It may be more like a marriage of convenience than a match made in heaven, but most town leaders in the South Western Regional Planning Agency (SWRPA) agree it’s better than being forced into a pre-arranged one.

SWRPA members voted 15-2 Monday night, Sept. 9, to support a resolution to merge the regional planning agency with its neighbor to the north, the Housatonic Valley Council of Elected Officials (HVCEO).

The merger is being done pre-emptively to avoid a forced merger by the state that might not be as beneficial to towns in the region. The state has also offered a financial incentive for organizations to merge: $125,000 to each group.

SWRPA currently consists of chief elected officials and appointed representatives from Wilton, Weston, New Canaan, Darien, Greenwich, Stamford, Norwalk, and Westport.

HVCEO is another planning council that includes 10 towns to the north: Ridgefield, Redding, Bethel, Bridgewater, Brookfield, Danbury, New Fairfield, New Milford, Newtown, and Sherman.

Planning agencies focus on regional issues such as business climate and transportation. Working together, the regions try to prioritize needs and then apply for state and federal grants to help fund regional projects.

However, a state initiative passed by the legislature during the last session is forcing the state’s 13 planning agencies (until recently it was 14) to merge into no more than eight, with a minimum of 14 municipalities per region; and metropolitan planning organizations (groups made up of the chief elected officials in planning agency member towns) must be reduced from the current 10 to five. If regions do not merge into larger councils of governments (another type of planning agency known as COGs), they risk losing funding.

David LeVasseur, undersecretary of the state Office of Policy Management, has been meeting with planning agencies such as SWRPA. He is required to submit a preliminary report by Oct. 1, and a final by Jan. 1, 2014, giving his recommendations on the best breakdown of regions.

Under the state initiative, regional organizations that merge by mutual agreement by the end of 2013 are more likely to be exempt from impending restructuring by the state.

Proactive

The consensus among most chief elected officials is that it is better to be proactive and to figure out before the OPM’s deadline who they want to join with to form a larger council of governments before the state makes the decision for them.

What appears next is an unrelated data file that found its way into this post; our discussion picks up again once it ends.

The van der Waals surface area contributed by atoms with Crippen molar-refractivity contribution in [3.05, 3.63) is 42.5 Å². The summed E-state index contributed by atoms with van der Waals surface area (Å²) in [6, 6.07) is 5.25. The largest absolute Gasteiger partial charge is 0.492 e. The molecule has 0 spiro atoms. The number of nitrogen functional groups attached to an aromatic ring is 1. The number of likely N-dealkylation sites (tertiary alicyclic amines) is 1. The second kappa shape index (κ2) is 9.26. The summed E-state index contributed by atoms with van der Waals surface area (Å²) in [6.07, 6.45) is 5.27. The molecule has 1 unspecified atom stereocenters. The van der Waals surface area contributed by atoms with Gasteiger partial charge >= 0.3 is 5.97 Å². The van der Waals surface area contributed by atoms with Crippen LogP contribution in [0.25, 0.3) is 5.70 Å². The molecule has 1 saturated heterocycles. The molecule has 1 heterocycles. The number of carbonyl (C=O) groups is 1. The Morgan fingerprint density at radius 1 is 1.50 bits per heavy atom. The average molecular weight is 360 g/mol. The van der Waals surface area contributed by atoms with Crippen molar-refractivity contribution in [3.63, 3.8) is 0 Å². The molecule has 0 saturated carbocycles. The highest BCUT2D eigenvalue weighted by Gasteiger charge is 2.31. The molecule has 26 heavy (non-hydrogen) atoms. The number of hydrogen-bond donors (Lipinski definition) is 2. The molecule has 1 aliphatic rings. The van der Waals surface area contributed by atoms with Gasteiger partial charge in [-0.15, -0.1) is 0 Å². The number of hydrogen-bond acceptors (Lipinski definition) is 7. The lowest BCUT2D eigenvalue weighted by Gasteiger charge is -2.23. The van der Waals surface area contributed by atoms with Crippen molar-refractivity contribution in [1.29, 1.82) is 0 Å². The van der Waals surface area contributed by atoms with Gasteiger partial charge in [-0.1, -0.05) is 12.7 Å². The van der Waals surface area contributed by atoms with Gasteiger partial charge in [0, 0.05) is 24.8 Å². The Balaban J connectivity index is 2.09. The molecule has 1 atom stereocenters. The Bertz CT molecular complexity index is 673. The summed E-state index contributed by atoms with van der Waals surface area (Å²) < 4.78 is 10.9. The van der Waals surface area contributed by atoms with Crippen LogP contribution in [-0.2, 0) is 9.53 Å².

Wilton First Selectman Bill Brennan attended the SWRPA meeting to speak in favor of the merger. He told The Bulletin Wednesday there are many positive reasons for SWRPA and HVCEO to join forces.

“When we had the FAA threat of changing flight patterns (in 2008) we worked very closely with HVCEO on that,” he said. “That lasted almost two years. We worked well when we were fighting the battle of Super 7. They are equally against any type of major highway coming through. We are working together to create the Norwalk River Valley Trail. We have a very good rapport with this organization.”

Now that SWRPA has passed a resolution supporting “the desirability of a merger” with HVCEO, it’s up to HVCEO to agree.

At HVCEO’s last meeting Aug. 28, the group discussed the possibility of merging with SWRPA. No decision was made, but it was apparent most members felt SWRPA was a better match than other alternatives.

According to minutes, a concern raised at the Aug. 28 meeting was that a merger with the southwestern “Gold Coast” group “might see future transportation resources focused on the I-95/Rt. 1/Merritt Parkway corridors, to the detriment of the needs of the I-84/Upper R. 7/Danbury Branch corridors.”

However, HVCEO members seemed to be leaning toward a merger with SWRPA, mainly because it is running out of other options.

The topic is expected to be discussed again at the HVCEO’s next meeting, scheduled for Thursday, Sept. 19, at 12:30 in its offices in Brookfield.

A merger would have no immediate effect on Wilton, Mr. Brennan said, but ultimately by joining forces “we will have more funds from the state and will be stronger in terms of a voice.

“Initially, we felt we really didn’t want to join with anybody,” he said, “ and that’s the position HVCEO took. But it was not an option.”